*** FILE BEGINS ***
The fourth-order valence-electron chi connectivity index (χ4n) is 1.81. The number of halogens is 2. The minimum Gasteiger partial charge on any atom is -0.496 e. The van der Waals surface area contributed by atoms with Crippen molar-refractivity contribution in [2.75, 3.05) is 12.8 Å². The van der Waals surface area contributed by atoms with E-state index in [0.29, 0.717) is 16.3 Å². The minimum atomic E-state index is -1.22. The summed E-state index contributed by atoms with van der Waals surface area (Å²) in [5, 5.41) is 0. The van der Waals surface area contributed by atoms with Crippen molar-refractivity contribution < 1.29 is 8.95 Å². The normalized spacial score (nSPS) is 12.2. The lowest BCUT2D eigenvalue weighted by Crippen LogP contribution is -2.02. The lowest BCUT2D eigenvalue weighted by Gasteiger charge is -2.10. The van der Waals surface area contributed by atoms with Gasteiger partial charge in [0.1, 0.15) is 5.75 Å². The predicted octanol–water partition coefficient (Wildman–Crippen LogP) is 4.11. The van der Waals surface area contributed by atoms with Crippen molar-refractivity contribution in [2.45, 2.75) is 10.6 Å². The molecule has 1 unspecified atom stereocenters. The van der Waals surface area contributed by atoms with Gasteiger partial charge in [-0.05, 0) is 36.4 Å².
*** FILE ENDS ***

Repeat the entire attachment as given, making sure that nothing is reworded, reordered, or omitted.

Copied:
The fourth-order valence-electron chi connectivity index (χ4n) is 1.81. The number of halogens is 2. The minimum Gasteiger partial charge on any atom is -0.496 e. The van der Waals surface area contributed by atoms with Crippen molar-refractivity contribution in [2.75, 3.05) is 12.8 Å². The van der Waals surface area contributed by atoms with E-state index in [0.29, 0.717) is 16.3 Å². The minimum atomic E-state index is -1.22. The summed E-state index contributed by atoms with van der Waals surface area (Å²) in [5, 5.41) is 0. The van der Waals surface area contributed by atoms with Crippen molar-refractivity contribution < 1.29 is 8.95 Å². The normalized spacial score (nSPS) is 12.2. The lowest BCUT2D eigenvalue weighted by Crippen LogP contribution is -2.02. The lowest BCUT2D eigenvalue weighted by Gasteiger charge is -2.10. The van der Waals surface area contributed by atoms with Gasteiger partial charge in [0.1, 0.15) is 5.75 Å². The predicted octanol–water partition coefficient (Wildman–Crippen LogP) is 4.11. The van der Waals surface area contributed by atoms with Crippen molar-refractivity contribution in [2.45, 2.75) is 10.6 Å². The molecule has 1 unspecified atom stereocenters. The van der Waals surface area contributed by atoms with Gasteiger partial charge in [-0.05, 0) is 36.4 Å².